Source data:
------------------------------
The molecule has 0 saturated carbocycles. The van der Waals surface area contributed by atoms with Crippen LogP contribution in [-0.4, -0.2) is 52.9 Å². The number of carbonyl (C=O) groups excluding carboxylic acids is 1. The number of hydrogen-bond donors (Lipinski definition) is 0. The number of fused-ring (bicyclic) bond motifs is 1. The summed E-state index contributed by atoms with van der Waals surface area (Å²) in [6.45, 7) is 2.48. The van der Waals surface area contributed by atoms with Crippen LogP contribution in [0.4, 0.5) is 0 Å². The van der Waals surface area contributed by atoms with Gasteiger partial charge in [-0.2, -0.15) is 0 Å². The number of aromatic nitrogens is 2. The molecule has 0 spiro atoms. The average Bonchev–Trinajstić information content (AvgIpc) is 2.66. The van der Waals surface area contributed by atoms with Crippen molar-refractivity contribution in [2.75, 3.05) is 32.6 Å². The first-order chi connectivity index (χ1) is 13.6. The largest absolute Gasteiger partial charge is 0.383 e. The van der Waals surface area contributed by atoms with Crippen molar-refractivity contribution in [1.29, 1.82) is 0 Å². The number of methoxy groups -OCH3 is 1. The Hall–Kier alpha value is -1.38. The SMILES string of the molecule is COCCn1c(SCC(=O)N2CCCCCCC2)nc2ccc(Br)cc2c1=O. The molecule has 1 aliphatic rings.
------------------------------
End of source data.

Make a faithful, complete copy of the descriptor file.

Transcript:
The molecule has 0 saturated carbocycles. The van der Waals surface area contributed by atoms with Crippen LogP contribution in [-0.4, -0.2) is 52.9 Å². The number of carbonyl (C=O) groups excluding carboxylic acids is 1. The number of hydrogen-bond donors (Lipinski definition) is 0. The number of fused-ring (bicyclic) bond motifs is 1. The summed E-state index contributed by atoms with van der Waals surface area (Å²) in [6.45, 7) is 2.48. The van der Waals surface area contributed by atoms with Crippen LogP contribution in [0.4, 0.5) is 0 Å². The van der Waals surface area contributed by atoms with Gasteiger partial charge in [-0.2, -0.15) is 0 Å². The number of aromatic nitrogens is 2. The molecule has 0 spiro atoms. The average Bonchev–Trinajstić information content (AvgIpc) is 2.66. The van der Waals surface area contributed by atoms with Crippen molar-refractivity contribution in [2.75, 3.05) is 32.6 Å². The first-order chi connectivity index (χ1) is 13.6. The largest absolute Gasteiger partial charge is 0.383 e. The van der Waals surface area contributed by atoms with Crippen molar-refractivity contribution in [1.29, 1.82) is 0 Å². The number of methoxy groups -OCH3 is 1. The Hall–Kier alpha value is -1.38. The SMILES string of the molecule is COCCn1c(SCC(=O)N2CCCCCCC2)nc2ccc(Br)cc2c1=O. The molecule has 1 aliphatic rings.